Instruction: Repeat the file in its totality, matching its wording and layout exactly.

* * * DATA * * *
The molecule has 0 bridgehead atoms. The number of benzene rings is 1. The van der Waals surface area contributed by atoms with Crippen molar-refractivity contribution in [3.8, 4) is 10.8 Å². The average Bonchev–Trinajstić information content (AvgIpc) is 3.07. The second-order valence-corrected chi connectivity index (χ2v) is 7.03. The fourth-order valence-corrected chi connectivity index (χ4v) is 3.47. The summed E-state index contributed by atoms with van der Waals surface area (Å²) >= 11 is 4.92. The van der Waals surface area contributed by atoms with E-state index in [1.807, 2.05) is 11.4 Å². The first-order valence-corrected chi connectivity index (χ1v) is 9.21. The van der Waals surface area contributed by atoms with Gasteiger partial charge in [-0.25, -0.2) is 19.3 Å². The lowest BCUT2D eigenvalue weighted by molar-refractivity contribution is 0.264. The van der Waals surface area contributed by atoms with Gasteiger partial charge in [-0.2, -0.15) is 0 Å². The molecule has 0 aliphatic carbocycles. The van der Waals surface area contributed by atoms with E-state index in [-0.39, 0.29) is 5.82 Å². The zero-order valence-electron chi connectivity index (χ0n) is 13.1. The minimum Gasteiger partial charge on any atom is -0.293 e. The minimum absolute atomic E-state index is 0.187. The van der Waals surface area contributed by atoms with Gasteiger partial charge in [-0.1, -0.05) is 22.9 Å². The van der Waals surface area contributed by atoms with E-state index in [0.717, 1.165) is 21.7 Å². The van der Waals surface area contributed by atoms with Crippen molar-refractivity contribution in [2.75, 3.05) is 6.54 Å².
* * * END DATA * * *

The molecule has 0 bridgehead atoms. The number of benzene rings is 1. The van der Waals surface area contributed by atoms with Crippen molar-refractivity contribution in [3.8, 4) is 10.8 Å². The average Bonchev–Trinajstić information content (AvgIpc) is 3.07. The second-order valence-corrected chi connectivity index (χ2v) is 7.03. The fourth-order valence-corrected chi connectivity index (χ4v) is 3.47. The summed E-state index contributed by atoms with van der Waals surface area (Å²) >= 11 is 4.92. The van der Waals surface area contributed by atoms with E-state index in [1.807, 2.05) is 11.4 Å². The first-order valence-corrected chi connectivity index (χ1v) is 9.21. The van der Waals surface area contributed by atoms with Gasteiger partial charge in [-0.25, -0.2) is 19.3 Å². The lowest BCUT2D eigenvalue weighted by molar-refractivity contribution is 0.264. The van der Waals surface area contributed by atoms with Gasteiger partial charge in [-0.2, -0.15) is 0 Å². The molecule has 0 aliphatic carbocycles. The van der Waals surface area contributed by atoms with E-state index in [-0.39, 0.29) is 5.82 Å². The zero-order valence-electron chi connectivity index (χ0n) is 13.1. The minimum Gasteiger partial charge on any atom is -0.293 e. The minimum absolute atomic E-state index is 0.187. The van der Waals surface area contributed by atoms with Gasteiger partial charge in [-0.1, -0.05) is 22.9 Å². The van der Waals surface area contributed by atoms with E-state index in [0.717, 1.165) is 21.7 Å². The van der Waals surface area contributed by atoms with Crippen molar-refractivity contribution in [2.75, 3.05) is 6.54 Å².